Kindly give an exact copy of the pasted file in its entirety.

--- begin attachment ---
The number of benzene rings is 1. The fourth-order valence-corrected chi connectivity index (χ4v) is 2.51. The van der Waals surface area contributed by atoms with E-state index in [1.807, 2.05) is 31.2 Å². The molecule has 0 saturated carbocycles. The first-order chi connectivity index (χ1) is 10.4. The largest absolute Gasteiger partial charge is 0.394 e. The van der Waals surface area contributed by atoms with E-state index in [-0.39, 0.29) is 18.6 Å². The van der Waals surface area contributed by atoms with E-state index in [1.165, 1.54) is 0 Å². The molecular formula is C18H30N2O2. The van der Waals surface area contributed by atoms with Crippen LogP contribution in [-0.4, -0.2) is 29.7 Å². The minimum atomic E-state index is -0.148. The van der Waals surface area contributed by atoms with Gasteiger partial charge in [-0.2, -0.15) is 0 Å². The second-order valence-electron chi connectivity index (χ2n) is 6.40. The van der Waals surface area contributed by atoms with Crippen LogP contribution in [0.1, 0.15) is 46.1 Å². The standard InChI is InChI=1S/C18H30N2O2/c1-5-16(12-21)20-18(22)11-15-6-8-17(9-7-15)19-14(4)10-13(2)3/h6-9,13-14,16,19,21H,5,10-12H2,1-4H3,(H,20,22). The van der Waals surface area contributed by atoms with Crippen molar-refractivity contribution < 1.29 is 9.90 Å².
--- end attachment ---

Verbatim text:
The number of benzene rings is 1. The fourth-order valence-corrected chi connectivity index (χ4v) is 2.51. The van der Waals surface area contributed by atoms with E-state index in [1.807, 2.05) is 31.2 Å². The molecule has 0 saturated carbocycles. The first-order chi connectivity index (χ1) is 10.4. The largest absolute Gasteiger partial charge is 0.394 e. The van der Waals surface area contributed by atoms with E-state index in [-0.39, 0.29) is 18.6 Å². The van der Waals surface area contributed by atoms with E-state index in [1.165, 1.54) is 0 Å². The molecular formula is C18H30N2O2. The van der Waals surface area contributed by atoms with Crippen LogP contribution in [-0.4, -0.2) is 29.7 Å². The minimum atomic E-state index is -0.148. The van der Waals surface area contributed by atoms with Gasteiger partial charge in [-0.2, -0.15) is 0 Å². The second-order valence-electron chi connectivity index (χ2n) is 6.40. The van der Waals surface area contributed by atoms with Crippen LogP contribution in [0.1, 0.15) is 46.1 Å². The standard InChI is InChI=1S/C18H30N2O2/c1-5-16(12-21)20-18(22)11-15-6-8-17(9-7-15)19-14(4)10-13(2)3/h6-9,13-14,16,19,21H,5,10-12H2,1-4H3,(H,20,22). The van der Waals surface area contributed by atoms with Crippen molar-refractivity contribution < 1.29 is 9.90 Å².